Bierman ABA Autism Center and Bluebee Pals

Bierman ABA Autism Center is an innovative provider of personalized and intensive services for children with Autism in the areas of Applied Behavior Analysis (ABA), Speech & Language, Occupational and Physical therapies. The center’s multiple locations include Boston, Indianapolis, Fort Wayne and Rhode Island. Founded by, Courtney Bierman in 2006, Bierman ABA is focused on staying true to their mission of being “the best provider of early intensive behavioral intervention in a center-based setting for children with autism.” Bierman ABA provides services to children up to 13 years of age with programs designed to help children learn skills across all areas of development for success in all settings.

How do they provide all of this? By caring deeply about the employee culture of their 180+ therapists and staff. 

Bierman employees are guided to work with Passion, be a Team Player, be Motivated, be Principled, be Curious and have Fun! The staff’s ongoing training and evaluations with use of their Skills Development System (SDS), team of Behavior Analysist designing clinical programs, focus on naturalistic teaching and school readiness make it clear to see why Bierman ABA has received numerous awards and accolades. Bierman ABA’s is a wildly successful model for how to create a setting where employees are inspired to make a lasting impact and help transform the lives of children with Autism.

Kayle Concepts finds the mission of Bierman ABA inspiring and quite similar to our mission to provide an educational tool that can help children with special needs reach their highest potential. We donated Bluebee Pals via the Bluebee Pal Project to all of the Indianapolis and Boston centers and the outcome is better than we could have ever imagined!

Bluebee Pals were used daily during by Behavior Technicians and Analysts at the Bierman Centers. Speech-language Pathologists, Occupational and Physical Therapists at the centers also used the Bluebee Pals to engage children during 1:1 therapy.

The goals targeted were endless including:

  • Turn-Taking
  • Feeding
  • Group and Joint Attention
  • Gross Motor Skills
  • Expressive and Receptive Language
  • Expanding Preferences
  • Increasing Tolerance of Non-Preferred Activities
  • Expanding Social Settings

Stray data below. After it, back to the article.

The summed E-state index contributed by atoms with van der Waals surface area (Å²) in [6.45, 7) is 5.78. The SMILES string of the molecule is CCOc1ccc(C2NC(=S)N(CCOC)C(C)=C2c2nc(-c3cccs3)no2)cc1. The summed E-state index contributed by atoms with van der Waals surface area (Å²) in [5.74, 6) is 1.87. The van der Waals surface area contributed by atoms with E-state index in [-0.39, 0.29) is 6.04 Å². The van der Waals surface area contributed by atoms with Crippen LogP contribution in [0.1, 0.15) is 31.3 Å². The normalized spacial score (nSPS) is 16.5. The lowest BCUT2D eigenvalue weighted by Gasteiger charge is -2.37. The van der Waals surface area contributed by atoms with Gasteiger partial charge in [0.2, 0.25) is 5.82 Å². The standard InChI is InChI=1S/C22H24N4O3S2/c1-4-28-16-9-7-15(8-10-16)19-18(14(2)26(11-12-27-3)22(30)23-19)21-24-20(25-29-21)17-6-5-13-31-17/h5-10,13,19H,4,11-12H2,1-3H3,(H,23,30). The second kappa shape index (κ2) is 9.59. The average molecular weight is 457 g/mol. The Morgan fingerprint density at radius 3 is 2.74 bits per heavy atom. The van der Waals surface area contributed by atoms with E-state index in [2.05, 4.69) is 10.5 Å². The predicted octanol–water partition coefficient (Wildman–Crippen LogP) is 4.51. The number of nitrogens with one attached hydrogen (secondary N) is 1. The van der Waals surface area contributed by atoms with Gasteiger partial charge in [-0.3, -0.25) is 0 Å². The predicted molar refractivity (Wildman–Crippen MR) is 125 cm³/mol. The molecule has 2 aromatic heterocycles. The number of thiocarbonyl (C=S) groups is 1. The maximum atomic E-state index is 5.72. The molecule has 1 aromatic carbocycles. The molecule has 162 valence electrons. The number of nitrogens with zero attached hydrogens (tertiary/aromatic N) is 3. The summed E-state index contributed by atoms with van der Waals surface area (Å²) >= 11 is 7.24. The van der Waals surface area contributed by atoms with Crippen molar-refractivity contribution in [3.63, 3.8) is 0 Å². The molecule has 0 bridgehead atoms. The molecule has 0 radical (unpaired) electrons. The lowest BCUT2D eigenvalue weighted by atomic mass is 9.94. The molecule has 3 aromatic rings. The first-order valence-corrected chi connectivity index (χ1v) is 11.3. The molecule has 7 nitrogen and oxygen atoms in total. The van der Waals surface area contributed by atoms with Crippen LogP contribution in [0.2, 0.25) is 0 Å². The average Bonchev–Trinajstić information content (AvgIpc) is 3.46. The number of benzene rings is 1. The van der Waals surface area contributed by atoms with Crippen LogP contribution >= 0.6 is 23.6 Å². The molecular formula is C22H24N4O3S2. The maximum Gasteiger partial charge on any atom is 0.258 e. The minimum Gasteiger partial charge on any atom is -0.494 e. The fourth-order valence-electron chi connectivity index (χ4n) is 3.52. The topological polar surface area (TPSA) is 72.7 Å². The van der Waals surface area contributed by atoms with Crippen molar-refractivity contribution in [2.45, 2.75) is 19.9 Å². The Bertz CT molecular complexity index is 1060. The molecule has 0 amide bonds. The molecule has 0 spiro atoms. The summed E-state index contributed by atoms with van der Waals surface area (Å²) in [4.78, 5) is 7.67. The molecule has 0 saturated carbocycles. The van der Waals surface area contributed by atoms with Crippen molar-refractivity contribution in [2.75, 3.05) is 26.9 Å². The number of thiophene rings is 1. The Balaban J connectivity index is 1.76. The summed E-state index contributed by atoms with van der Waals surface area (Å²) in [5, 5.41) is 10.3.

Bluebee Pal helped the children engage by reading books, playing music, helping them “eat” during feeding therapy, and even DJ-ing at dance parties!

Best of all are the positive effects Bluebee Pal has provided for so many of the children at the center.

  • Increased Attention During Group Activities
  • Increased Tolerance of Peer Activities
  • Increased Duration of Engagement with Non-Preferred Tasks
  • Increased Attention to Communication Partner Instead of Electronic Item
  • Increased Participation in Feeding Therapy


We can’t thank the therapists and support staff at Bierman ABA Autism Center for inspiring us in our quest to help make education and therapy interactive and fun!



The Next Level with Dr. Howard C Shane

Dr. Howard C Shane is a world-renowned pioneer in the world of Autism. He is an Associate Professor of Otology and Laryngology at Harvard Medical School and Director of the Center for Communication Enhancement and the Autism Language Program at Children’s Hospital Boston at Waltham. Dr. Shane has been a researcher in the field of Alternative Augmentative Communication (AAC) for over 30 years and is the creator of dozens of computer applications to that increase communication and learning for individuals with Autism. 


These include Touch ‘N Speak, Microsofts HandiWare, Starbright World and the Visual Immersion System. Dr. Shane’s many collaborations include being a Director of the Monarch Center for Autism and Model Autism Program (MAP) with Boston Public Schools.

Bluebee Pals is taking it to the next level with Dr. Howard Shane in the coming weeks! Dr. Shane and his team are set to begin researching the effectiveness of using Bluebee Pals with children with Autism. Bluebee Pals will be used during speech-language therapy sessions at Children’s Hospital Boston.

Kayle Concepts is honored to be part of this important and innovative research focused on the use of technology to help persons with Autism reach their highest potential! Thank you, Dr. Howard C Shane for the vast body of work and dedication to those with communication impairments and for letting us be part of your journey!

Alternative Augmentative Communication (AAC)

Alternative Augmentative Communication (AAC) & Core Words

The world of Alternative Augmentative Communication (AAC) has been evolving and progressing at a rapid pace. AAC is the use of a method of communication other than verbal language. “Alternative” indicates that the system is being used as an alternative to verbal language and “augmentative” indicates that the system is being used to supplement verbal language. AAC users may be completely non-verbal, have limited verbalizations, and/or have vast verbal language that is unclear to communication partners. AAC modes include the use of photos or symbols on communication boards and books as well as low (paper overlays on electronic boards) and high tech communication devices (touchscreen devices). High-tech devices used to be only provided by a limited number of companies that created the hardware (tablet) and software (communication vocabulary system) at a very high cost.